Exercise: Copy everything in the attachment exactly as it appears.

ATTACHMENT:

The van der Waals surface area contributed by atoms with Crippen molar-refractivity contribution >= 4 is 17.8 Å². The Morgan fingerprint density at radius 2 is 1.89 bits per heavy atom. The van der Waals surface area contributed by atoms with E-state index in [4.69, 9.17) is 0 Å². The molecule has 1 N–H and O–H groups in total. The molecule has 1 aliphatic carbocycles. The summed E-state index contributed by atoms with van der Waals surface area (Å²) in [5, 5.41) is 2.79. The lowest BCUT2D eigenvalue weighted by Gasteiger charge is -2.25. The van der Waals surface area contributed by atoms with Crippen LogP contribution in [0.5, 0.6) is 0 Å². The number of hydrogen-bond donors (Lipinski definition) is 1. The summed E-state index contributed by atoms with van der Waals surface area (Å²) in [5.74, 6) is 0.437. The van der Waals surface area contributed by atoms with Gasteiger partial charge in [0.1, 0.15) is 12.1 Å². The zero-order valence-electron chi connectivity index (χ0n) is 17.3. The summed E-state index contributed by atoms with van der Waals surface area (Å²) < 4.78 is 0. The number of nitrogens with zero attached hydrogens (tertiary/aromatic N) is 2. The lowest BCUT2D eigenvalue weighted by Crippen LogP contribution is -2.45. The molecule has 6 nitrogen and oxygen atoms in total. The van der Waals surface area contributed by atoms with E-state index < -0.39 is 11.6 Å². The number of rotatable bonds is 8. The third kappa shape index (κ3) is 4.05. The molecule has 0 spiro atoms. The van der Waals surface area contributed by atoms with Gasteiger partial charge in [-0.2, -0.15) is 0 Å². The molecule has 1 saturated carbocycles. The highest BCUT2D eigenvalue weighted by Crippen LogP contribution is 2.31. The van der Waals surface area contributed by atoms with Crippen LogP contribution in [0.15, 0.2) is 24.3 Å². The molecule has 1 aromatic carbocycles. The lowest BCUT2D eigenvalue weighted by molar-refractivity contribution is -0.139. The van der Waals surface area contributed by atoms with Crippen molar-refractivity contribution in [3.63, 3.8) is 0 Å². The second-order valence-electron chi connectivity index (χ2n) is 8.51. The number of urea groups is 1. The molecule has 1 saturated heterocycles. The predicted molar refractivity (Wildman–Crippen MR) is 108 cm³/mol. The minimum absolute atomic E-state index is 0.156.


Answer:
The van der Waals surface area contributed by atoms with Crippen molar-refractivity contribution >= 4 is 17.8 Å². The Morgan fingerprint density at radius 2 is 1.89 bits per heavy atom. The van der Waals surface area contributed by atoms with E-state index in [4.69, 9.17) is 0 Å². The molecule has 1 N–H and O–H groups in total. The molecule has 1 aliphatic carbocycles. The summed E-state index contributed by atoms with van der Waals surface area (Å²) in [5, 5.41) is 2.79. The lowest BCUT2D eigenvalue weighted by Gasteiger charge is -2.25. The van der Waals surface area contributed by atoms with Crippen LogP contribution in [0.5, 0.6) is 0 Å². The number of hydrogen-bond donors (Lipinski definition) is 1. The summed E-state index contributed by atoms with van der Waals surface area (Å²) in [5.74, 6) is 0.437. The van der Waals surface area contributed by atoms with Gasteiger partial charge in [0.1, 0.15) is 12.1 Å². The zero-order valence-electron chi connectivity index (χ0n) is 17.3. The summed E-state index contributed by atoms with van der Waals surface area (Å²) < 4.78 is 0. The number of nitrogens with zero attached hydrogens (tertiary/aromatic N) is 2. The lowest BCUT2D eigenvalue weighted by Crippen LogP contribution is -2.45. The molecule has 6 nitrogen and oxygen atoms in total. The van der Waals surface area contributed by atoms with E-state index < -0.39 is 11.6 Å². The number of rotatable bonds is 8. The third kappa shape index (κ3) is 4.05. The molecule has 0 spiro atoms. The van der Waals surface area contributed by atoms with Gasteiger partial charge in [-0.2, -0.15) is 0 Å². The molecule has 1 saturated carbocycles. The highest BCUT2D eigenvalue weighted by Crippen LogP contribution is 2.31. The van der Waals surface area contributed by atoms with Crippen LogP contribution in [0.15, 0.2) is 24.3 Å². The molecule has 1 aromatic carbocycles. The lowest BCUT2D eigenvalue weighted by molar-refractivity contribution is -0.139. The van der Waals surface area contributed by atoms with Crippen molar-refractivity contribution in [3.63, 3.8) is 0 Å². The second-order valence-electron chi connectivity index (χ2n) is 8.51. The number of urea groups is 1. The molecule has 1 saturated heterocycles. The predicted molar refractivity (Wildman–Crippen MR) is 108 cm³/mol. The minimum absolute atomic E-state index is 0.156.